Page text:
Gbenga Ogunjimi | A Nigerian “Embracing my American Blackness.”

By Gbenga Ogunjimi | Washington Business Journal

I am an international entrepreneur living in America. I am demographically classified as Black, a cultural identity that I relish with pride. Like many who fall in this category, I never considered myself Black until I came to America — since everyone looked like me in my home country of Nigeria.

So, it is with pride and some level of ambiguity I navigate this version of my cultural identity — I humorously refer to it as “Embracing my American Blackness.”


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Weighing in on the wealth disparity in America is somewhat complex for me. As a successful African living in the United States, I am told I have privileges in America. Although I struggled to grasp this initially, it has become abundantly clear that some of my privileges are:

  • My foreign name, although difficult to pronounce, is nonthreatening.
  • My college education, although foreign, is debt-free.
  • And most importantly, my heritage, although it is one not without struggle, is one of which I have no doubts.

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Therefore, I acknowledge my struggle to understand Black America’s wealth disparity. In my quest to seek understanding, I decided to build bridges shortly after coming to D.C. I decided to go beyond my borders, culturally and psychologically. First, I moved my office space from Northwest D.C. to Anacostia in Southeast D.C., the least developed quadrant of the nation’s capital. Then, I began living there as well to engage closely with the community.

This move was life-changing as it allowed me to recognize the inherent assets in my cultural identity. It became clear that many things I took for granted, like my heritage and culture, were an asset of my identity in the United States. It was in Anacostia I came to understand that if Africa was the source of the Black diaspora, then African Americans were the future.

As a result, I became a self-appointed cultural ambassador, educating the Black Americans I connected with to the possibilities of building bridges to Africa. This move also allowed me to see a different perspective on racial disparity in America. My newly formed asset-framing view elevated cultural equity above racial inequality. With that said, I considered a wealth-building model among the Igbo people of my home country, as a potential solution for addressing Black America’s wealth disparity.


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The Igbo, an ethnicity largely found in eastern Nigeria, is one that has suffered grave injustices and ongoing marginalization in Nigeria. Gen. C. Odumegwu Ojokwu declared Igbo autonomy from Nigeria shortly after Nigeria gained its independence from the United Kingdom. This led the already fledgling nation into a civil war. The atrocities committed to the Igbo people were near genocide proportions and resulted in the unwritten, but widely recognized, societal judgment that no person of Igbo descent would ever become president of Nigeria, despite the merit they possess. The Igbo identity became weaponized in Nigeria, similar to what some would say has happened for the Black identity in America.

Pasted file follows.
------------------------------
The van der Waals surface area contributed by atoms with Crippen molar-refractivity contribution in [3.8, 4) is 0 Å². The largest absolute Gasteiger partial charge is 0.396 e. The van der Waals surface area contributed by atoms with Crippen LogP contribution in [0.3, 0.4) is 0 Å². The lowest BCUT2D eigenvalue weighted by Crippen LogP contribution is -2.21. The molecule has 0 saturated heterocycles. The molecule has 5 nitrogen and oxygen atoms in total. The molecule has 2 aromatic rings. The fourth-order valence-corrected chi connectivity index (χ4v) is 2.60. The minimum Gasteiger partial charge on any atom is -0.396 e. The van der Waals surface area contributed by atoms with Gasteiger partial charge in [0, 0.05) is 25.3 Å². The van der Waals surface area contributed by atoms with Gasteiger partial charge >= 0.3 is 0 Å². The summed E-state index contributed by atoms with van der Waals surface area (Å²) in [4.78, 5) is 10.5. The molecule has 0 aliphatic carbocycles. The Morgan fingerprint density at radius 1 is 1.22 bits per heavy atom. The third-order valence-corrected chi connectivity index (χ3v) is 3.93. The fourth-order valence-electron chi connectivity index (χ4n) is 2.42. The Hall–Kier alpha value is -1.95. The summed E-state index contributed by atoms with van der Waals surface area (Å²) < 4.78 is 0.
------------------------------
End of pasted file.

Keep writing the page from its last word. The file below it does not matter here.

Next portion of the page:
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So what did the Igbo do? They turned to their superpower — cooperative economics. They harnessed their genius of wealth-making by first starting within their own community. They built economic centers and, after developing a proven model, proliferated across the country and the continent, replicating commercial hubs. The Igbo people had an unwavering conviction to achieve success through an aggressive level of specialization. After dominating the retail market, they set their sights on the entertainment industry. They created content for Nigeria, the African continent and the entire world, resulting in Nollywood becoming the largest cultural entertainment industry next to Hollywood and Bollywood, respectively.

This movement is what I refer to as the Igbo Phenomenon. They understood that equality is inherently and inextricably linked to equity and they had to be unwavering in their efforts to achieve it.

So how does this relate back to wealth disparities in America? Undoubtedly, racism is not only real in America, but it is also deep, systemic and implicitly cultural. The results are clear from law enforcement, the justice system and financial exclusion: Discrimination based on skin color — specifically Black skin — is alive and well.

Toni Morrison explained that the function of racism is a distraction to keep you from doing your work. For Black America, that work is bridging the wealth gap by reverting to its power of community wealth-building while continuing to push for holistic reforms. Therefore, in this unique land of opportunity, Black America adopting the unwavering spirit of the Igbo Phenomenon becomes worthy of consideration.


Gbenga Ogunjimi is founder and chief storyteller at GO Global, a D.C. leadership consulting firm, and author of “Borderless Voice: The Power of Telling Your Story and Defining Your Identity.”

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